Own Leonardo da Vinci’s Oceanfront Estate for $14.6 Million

Photo via Lionard Exclusive Real Estate.
Photo via Lionard Exclusive Real Estate.
Photo courtesy Lionard Luxury Real Estate.

A view of the villa from above.
Photo courtesy Lionard Luxury Real Estate.

An oceanfront Tuscan villa that was once home to Leonardo da Vinci is on the market for just $14.6 million, and includes walls designed by the Renaissance master in 1502 while he was working as a military engineer. A few years later, he would paint the Mona Lisa, between 1503 and 1506.

Built in the 1400s as a fort, the four-story, five-bedroom estate is in the town of Livorno, about 15 miles from Pisa and 55 miles from Florence. Napoleon Bonaparte’s sister, Elisa, renovated the estate in the 1800s. The residence offers two terraces with views to the Mediterranean Sea.

It might be your best shot at owning a work created by the legendary artist and inventor.

Artworks by Leonardo are exceedingly rare to the market. Just one painting by him is on public view in the US: Ginevra de’ Benci (1474/78) is in the collection of the National Gallery of Art, in Washington, DC.

Photo courtesy Lionard Luxury Real Estate.

Photo courtesy Lionard Luxury Real Estate.

When the painting Christ as Salvator Mundi was reattributed to Leonardo da Vinci in 2012, the reported asking price was some $200 million; two years later, the painting reportedly went to an unidentified collector for about $75 million. That price came despite the panel having been “very considerably overpainted,” according to an exhibition catalogue.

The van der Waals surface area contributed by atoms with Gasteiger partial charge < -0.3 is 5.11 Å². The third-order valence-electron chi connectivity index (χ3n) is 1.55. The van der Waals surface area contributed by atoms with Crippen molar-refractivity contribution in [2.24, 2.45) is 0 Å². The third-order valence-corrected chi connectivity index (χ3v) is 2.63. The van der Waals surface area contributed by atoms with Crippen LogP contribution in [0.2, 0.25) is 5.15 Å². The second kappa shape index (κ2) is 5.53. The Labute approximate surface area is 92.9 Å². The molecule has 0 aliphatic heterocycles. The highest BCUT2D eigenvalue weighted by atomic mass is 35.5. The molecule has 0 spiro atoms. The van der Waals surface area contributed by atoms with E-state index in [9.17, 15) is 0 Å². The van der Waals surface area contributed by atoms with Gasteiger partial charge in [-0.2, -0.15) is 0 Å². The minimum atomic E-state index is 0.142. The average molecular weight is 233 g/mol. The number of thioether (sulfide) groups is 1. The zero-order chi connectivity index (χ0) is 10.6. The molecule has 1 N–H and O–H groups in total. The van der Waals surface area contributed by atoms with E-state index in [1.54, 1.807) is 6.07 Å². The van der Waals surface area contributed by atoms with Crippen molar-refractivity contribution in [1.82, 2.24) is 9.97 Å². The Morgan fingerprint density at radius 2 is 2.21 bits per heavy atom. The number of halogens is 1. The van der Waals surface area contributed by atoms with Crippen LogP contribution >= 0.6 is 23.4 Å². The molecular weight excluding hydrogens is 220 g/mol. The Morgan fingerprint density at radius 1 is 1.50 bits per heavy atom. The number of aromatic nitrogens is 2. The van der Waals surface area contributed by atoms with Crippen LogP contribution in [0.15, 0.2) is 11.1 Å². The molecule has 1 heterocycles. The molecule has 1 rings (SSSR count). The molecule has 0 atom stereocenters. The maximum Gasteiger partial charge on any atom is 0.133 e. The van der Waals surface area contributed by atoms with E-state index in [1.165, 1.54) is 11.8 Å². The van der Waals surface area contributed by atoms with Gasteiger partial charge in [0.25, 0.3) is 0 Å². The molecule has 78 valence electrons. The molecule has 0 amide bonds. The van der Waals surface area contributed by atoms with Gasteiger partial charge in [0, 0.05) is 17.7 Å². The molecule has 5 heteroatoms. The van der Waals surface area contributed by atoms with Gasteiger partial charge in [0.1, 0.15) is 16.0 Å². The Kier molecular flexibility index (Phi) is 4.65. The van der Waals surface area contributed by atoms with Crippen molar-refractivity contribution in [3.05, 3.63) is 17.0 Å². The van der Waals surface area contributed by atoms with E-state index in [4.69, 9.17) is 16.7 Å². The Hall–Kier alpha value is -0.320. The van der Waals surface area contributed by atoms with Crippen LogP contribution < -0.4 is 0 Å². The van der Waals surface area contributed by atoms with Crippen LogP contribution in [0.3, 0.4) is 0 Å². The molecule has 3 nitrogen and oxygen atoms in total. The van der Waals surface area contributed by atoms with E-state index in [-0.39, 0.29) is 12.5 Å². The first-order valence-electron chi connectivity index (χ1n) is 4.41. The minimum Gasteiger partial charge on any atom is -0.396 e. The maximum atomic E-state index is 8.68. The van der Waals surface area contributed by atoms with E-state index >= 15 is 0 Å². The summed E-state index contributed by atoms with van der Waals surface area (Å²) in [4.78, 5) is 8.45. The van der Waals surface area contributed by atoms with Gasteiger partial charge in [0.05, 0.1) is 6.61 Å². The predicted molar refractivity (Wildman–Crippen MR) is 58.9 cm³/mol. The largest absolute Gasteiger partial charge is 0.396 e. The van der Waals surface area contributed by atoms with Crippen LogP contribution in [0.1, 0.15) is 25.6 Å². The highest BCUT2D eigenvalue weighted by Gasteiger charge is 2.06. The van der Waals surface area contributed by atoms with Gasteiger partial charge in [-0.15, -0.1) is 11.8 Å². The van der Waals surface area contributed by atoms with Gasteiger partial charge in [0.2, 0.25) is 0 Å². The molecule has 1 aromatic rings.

This year has been a good one for da Vinci enthusiasts. A month ago, a music professor at Cleveland’s Case Western University put forth an argument that a 500-year-old engraving by Marcantonio Raimondi includes a portrait of the artist, and a newly discovered Leonardo self-portrait was recently on view at the Muscarelle Museum of Art at Virginia’s College of William & Mary.

Photo courtesy Lionard Luxury Real Estate.

Photo courtesy Lionard Luxury Real Estate.

Photo courtesy Lionard Luxury Real Estate.

Photo courtesy Lionard Luxury Real Estate.

Photo courtesy Lionard Luxury Real Estate.

Photo courtesy Lionard Luxury Real Estate.


Follow Artnet News on Facebook:


Want to stay ahead of the art world? Subscribe to our newsletter to get the breaking news, eye-opening interviews, and incisive critical takes that drive the conversation forward.

Share

Article topics